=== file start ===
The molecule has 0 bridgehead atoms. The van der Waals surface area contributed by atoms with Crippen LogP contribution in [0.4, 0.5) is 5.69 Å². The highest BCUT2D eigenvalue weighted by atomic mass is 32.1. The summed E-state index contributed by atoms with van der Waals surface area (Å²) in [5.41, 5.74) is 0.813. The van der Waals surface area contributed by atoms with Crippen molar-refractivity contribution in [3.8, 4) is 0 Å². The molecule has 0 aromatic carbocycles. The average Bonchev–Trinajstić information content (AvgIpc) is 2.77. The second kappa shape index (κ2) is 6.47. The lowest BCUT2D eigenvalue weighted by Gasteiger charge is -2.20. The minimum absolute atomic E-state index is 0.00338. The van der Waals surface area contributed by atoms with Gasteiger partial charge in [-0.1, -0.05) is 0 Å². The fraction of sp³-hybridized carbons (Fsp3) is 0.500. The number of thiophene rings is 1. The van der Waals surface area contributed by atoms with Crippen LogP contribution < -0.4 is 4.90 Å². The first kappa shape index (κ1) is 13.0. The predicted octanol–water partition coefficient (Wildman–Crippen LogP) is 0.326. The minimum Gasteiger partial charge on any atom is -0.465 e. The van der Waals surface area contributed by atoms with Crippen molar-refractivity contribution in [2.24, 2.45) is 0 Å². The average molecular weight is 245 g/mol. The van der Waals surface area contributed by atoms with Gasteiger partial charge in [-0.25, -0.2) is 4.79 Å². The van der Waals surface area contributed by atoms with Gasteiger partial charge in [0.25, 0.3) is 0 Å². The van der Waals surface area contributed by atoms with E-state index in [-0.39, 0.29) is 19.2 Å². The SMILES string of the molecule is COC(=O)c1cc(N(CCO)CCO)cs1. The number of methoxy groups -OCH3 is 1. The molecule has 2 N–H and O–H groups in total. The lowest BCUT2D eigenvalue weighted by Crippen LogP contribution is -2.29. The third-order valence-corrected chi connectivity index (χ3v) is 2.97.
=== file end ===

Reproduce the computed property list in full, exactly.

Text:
The molecule has 0 bridgehead atoms. The van der Waals surface area contributed by atoms with Crippen LogP contribution in [0.4, 0.5) is 5.69 Å². The highest BCUT2D eigenvalue weighted by atomic mass is 32.1. The summed E-state index contributed by atoms with van der Waals surface area (Å²) in [5.41, 5.74) is 0.813. The van der Waals surface area contributed by atoms with Crippen molar-refractivity contribution in [3.8, 4) is 0 Å². The molecule has 0 aromatic carbocycles. The average Bonchev–Trinajstić information content (AvgIpc) is 2.77. The second kappa shape index (κ2) is 6.47. The lowest BCUT2D eigenvalue weighted by Gasteiger charge is -2.20. The minimum absolute atomic E-state index is 0.00338. The van der Waals surface area contributed by atoms with Gasteiger partial charge in [-0.1, -0.05) is 0 Å². The fraction of sp³-hybridized carbons (Fsp3) is 0.500. The number of thiophene rings is 1. The van der Waals surface area contributed by atoms with Crippen LogP contribution < -0.4 is 4.90 Å². The first kappa shape index (κ1) is 13.0. The predicted octanol–water partition coefficient (Wildman–Crippen LogP) is 0.326. The minimum Gasteiger partial charge on any atom is -0.465 e. The van der Waals surface area contributed by atoms with Crippen molar-refractivity contribution in [2.24, 2.45) is 0 Å². The average molecular weight is 245 g/mol. The van der Waals surface area contributed by atoms with Gasteiger partial charge in [-0.25, -0.2) is 4.79 Å². The van der Waals surface area contributed by atoms with Gasteiger partial charge in [0.25, 0.3) is 0 Å². The van der Waals surface area contributed by atoms with E-state index in [-0.39, 0.29) is 19.2 Å². The SMILES string of the molecule is COC(=O)c1cc(N(CCO)CCO)cs1. The number of methoxy groups -OCH3 is 1. The molecule has 2 N–H and O–H groups in total. The lowest BCUT2D eigenvalue weighted by Crippen LogP contribution is -2.29. The third-order valence-corrected chi connectivity index (χ3v) is 2.97.